During the hot days, I photographed some of the regular sights – Audubon Park, Tulane University, and Saint Louis and Lafayette cemeteries – while running around soaking in as much of the city as I could. I also took a steamboat ride on the Creole Queen to the location of the Battle of New Orleans, and on Easter I attended mass at Saint Louis Cathedral. I stopped at a couple of coffee shops and would have looked in bookstores had any good ones been available. Throughout my wanderings, I noticed that the city had taken the damage done by Hurricane Katrina and turned the rebuilding effort into a slogan. I liked that, because I saw something quintessentially Buffalonian about it. I tend to talk about toughness of people in a city a lot, and when Buffalo people talk about cities they think are tough, New Orleans doesn’t crop up on the list too often. But here, people survived the worst hurricane of all time, baked on rooftops, and lived in the Superdome, which housed dead bodies at one time. Yet, it also thumbed its nose at this same storm by rebuilding itself and turning Katrina into a collectors’ item. And the people here didn’t seem to hold a grudge, as they were quite happy and friendly and courteous to me the whole time I was in town. 




Saint Louis is a northern south. Right on the border of Illinois – which cannot in any way be called a southern state – sits a clearly invisible dividing line. On the Illinois side, I was a little surprised to find large belt buckles with the unmistakable embossing of the Confederate flag on them, which doesn’t make a whole lot of sense to me for two reasons: First of all, I was technically seeing this in Illinois. It was the Saint Louis metro area, granted, but a state line is a state line and there are no actual cities which cross state lines. Second, while sympathetic to the Confederacy, Missouri never actually went through with secession.

I understand that the former Confederacy sees its famous ensign as a piece of its history and a symbol of regional pride and don’t-boss-me-around rebelliousness. Then again, I also understand that Indian Hindus keep the swastika as a symbol of good luck.

The southern accent dominates the region, and I’ve been subjected to a few y’alls and other forms of regional dialect. I did know a few southerners in the north, only a next-door neighbor still had a think layer of her deep accent to go with a husky drawl. The other southern natives had accents which were faded at best, and they had adopted the Chicagoan slang of their northern friends and neighbors.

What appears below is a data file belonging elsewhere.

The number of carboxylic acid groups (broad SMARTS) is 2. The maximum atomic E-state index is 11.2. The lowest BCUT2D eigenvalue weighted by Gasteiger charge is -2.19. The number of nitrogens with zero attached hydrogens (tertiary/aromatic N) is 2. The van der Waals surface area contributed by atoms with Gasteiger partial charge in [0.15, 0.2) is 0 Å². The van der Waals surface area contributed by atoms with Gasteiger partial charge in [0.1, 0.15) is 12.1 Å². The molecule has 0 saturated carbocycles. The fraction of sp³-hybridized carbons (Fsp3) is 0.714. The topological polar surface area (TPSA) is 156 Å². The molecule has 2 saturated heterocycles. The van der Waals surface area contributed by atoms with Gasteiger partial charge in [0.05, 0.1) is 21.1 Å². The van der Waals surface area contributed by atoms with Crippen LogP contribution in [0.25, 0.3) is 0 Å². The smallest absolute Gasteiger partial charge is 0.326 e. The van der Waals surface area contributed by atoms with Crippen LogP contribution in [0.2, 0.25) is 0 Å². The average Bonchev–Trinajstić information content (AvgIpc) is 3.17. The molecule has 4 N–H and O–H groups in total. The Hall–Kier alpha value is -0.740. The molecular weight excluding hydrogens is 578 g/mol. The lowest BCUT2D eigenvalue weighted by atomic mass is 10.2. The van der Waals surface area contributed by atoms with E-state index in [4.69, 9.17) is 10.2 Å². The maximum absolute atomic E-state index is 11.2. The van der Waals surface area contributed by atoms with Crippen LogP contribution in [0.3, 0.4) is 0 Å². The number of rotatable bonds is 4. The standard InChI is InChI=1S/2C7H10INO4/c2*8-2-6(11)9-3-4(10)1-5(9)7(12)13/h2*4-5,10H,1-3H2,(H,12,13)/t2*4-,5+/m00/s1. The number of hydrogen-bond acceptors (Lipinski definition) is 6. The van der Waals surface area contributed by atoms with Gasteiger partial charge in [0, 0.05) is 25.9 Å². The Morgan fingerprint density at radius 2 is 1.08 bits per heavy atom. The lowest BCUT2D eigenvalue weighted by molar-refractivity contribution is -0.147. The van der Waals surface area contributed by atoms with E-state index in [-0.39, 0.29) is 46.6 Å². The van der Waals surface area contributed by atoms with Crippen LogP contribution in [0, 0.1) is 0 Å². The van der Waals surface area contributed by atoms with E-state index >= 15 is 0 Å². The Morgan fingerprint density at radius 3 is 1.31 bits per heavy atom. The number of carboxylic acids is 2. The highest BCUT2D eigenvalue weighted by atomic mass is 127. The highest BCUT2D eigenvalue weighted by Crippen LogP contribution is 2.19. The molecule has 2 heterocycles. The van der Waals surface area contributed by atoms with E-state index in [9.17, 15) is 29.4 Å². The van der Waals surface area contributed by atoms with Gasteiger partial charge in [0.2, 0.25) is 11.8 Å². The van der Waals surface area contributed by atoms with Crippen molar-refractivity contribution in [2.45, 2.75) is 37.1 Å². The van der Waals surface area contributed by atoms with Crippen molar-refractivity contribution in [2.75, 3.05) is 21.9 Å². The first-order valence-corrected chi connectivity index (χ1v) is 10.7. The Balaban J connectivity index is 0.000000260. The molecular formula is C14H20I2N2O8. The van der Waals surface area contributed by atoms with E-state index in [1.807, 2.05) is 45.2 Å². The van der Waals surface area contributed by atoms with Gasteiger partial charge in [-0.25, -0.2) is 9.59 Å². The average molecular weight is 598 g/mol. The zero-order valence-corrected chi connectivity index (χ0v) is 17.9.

What surprised me most, however, was a recent stop in a small Belleville restaurant. I wanted a light meal, and looked at a breakfast menu which featured biscuits with gravy. Not as a side dish, but as a standalone item which allowed the option of having one or two biscuits with it. My hosts, Kevin and Christi, had both been regulars to southern culture at some point in their lives. Christi’s parents, who had dropped in unexpectedly for a quick visit, were both ornery southerners. All were shocked when I asked just what to expect with the biscuits.

Now, I had always loved biscuits, but we don’t glorify them in the north the way they do in the south. Biscuits in the north are strictly a side dish which is to be served with butter instead of bread with butter, and only on occasion. It took about ten minutes – during which Christi and her parents all expressed disbelief that I had never had biscuits and gravy before – before I decided to expand my horizons and try this southern comfort delicacy. The food came quickly, and I was given two normal-sized biscuits and a large bowl of white gravy with chunks of sausage. The proper way of eating them, I was told, was to cut the biscuits in half and just dump the gravy all over them.

After doing that, I was a little perplexed as to whether or not I eat them the traditional way or with a fork. I took the traditional method, grabbing them by hand and eating them between my fingers. The density of the gravy was greater than the density of the biscuits, and that sadly resulted in the biscuits slowly falling apart. Even so, I think I discovered a new favorite breakfast dish.